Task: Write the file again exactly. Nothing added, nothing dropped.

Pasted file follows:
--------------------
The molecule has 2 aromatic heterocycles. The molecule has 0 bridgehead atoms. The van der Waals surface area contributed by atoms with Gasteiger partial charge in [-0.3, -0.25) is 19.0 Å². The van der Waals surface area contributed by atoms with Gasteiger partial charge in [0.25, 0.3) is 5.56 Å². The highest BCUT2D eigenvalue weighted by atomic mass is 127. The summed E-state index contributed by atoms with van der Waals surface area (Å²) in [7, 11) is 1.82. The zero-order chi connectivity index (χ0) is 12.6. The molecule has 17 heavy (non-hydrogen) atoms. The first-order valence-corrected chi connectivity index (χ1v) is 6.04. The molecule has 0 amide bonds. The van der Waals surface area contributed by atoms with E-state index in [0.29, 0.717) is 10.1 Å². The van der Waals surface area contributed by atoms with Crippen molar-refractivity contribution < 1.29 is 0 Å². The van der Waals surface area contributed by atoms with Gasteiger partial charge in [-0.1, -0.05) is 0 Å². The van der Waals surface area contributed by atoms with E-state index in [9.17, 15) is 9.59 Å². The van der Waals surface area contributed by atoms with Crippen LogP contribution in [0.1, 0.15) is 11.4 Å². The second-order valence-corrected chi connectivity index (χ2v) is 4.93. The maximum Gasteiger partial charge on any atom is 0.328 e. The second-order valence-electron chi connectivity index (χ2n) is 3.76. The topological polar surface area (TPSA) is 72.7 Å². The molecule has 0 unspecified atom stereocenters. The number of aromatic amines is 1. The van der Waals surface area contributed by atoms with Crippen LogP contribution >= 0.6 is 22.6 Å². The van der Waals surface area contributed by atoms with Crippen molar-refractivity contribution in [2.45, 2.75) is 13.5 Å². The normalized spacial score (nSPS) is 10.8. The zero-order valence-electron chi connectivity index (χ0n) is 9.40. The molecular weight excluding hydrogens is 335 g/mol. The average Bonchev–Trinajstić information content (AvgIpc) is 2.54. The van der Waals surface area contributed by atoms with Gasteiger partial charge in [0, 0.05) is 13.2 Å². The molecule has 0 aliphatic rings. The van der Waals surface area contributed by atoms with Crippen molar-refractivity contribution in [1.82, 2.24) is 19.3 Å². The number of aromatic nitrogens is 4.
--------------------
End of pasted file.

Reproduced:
The molecule has 2 aromatic heterocycles. The molecule has 0 bridgehead atoms. The van der Waals surface area contributed by atoms with Gasteiger partial charge in [-0.3, -0.25) is 19.0 Å². The van der Waals surface area contributed by atoms with Gasteiger partial charge in [0.25, 0.3) is 5.56 Å². The highest BCUT2D eigenvalue weighted by atomic mass is 127. The summed E-state index contributed by atoms with van der Waals surface area (Å²) in [7, 11) is 1.82. The zero-order chi connectivity index (χ0) is 12.6. The molecule has 17 heavy (non-hydrogen) atoms. The first-order valence-corrected chi connectivity index (χ1v) is 6.04. The molecule has 0 amide bonds. The van der Waals surface area contributed by atoms with E-state index in [0.29, 0.717) is 10.1 Å². The van der Waals surface area contributed by atoms with Crippen molar-refractivity contribution < 1.29 is 0 Å². The van der Waals surface area contributed by atoms with Gasteiger partial charge in [-0.1, -0.05) is 0 Å². The van der Waals surface area contributed by atoms with E-state index in [9.17, 15) is 9.59 Å². The van der Waals surface area contributed by atoms with Crippen LogP contribution in [0.1, 0.15) is 11.4 Å². The second-order valence-corrected chi connectivity index (χ2v) is 4.93. The maximum Gasteiger partial charge on any atom is 0.328 e. The second-order valence-electron chi connectivity index (χ2n) is 3.76. The topological polar surface area (TPSA) is 72.7 Å². The molecule has 0 unspecified atom stereocenters. The number of aromatic amines is 1. The van der Waals surface area contributed by atoms with Crippen LogP contribution >= 0.6 is 22.6 Å². The van der Waals surface area contributed by atoms with Crippen molar-refractivity contribution in [2.45, 2.75) is 13.5 Å². The normalized spacial score (nSPS) is 10.8. The zero-order valence-electron chi connectivity index (χ0n) is 9.40. The molecular weight excluding hydrogens is 335 g/mol. The average Bonchev–Trinajstić information content (AvgIpc) is 2.54. The van der Waals surface area contributed by atoms with Gasteiger partial charge in [0, 0.05) is 13.2 Å². The molecule has 0 aliphatic rings. The van der Waals surface area contributed by atoms with Crippen molar-refractivity contribution in [1.82, 2.24) is 19.3 Å². The number of aromatic nitrogens is 4.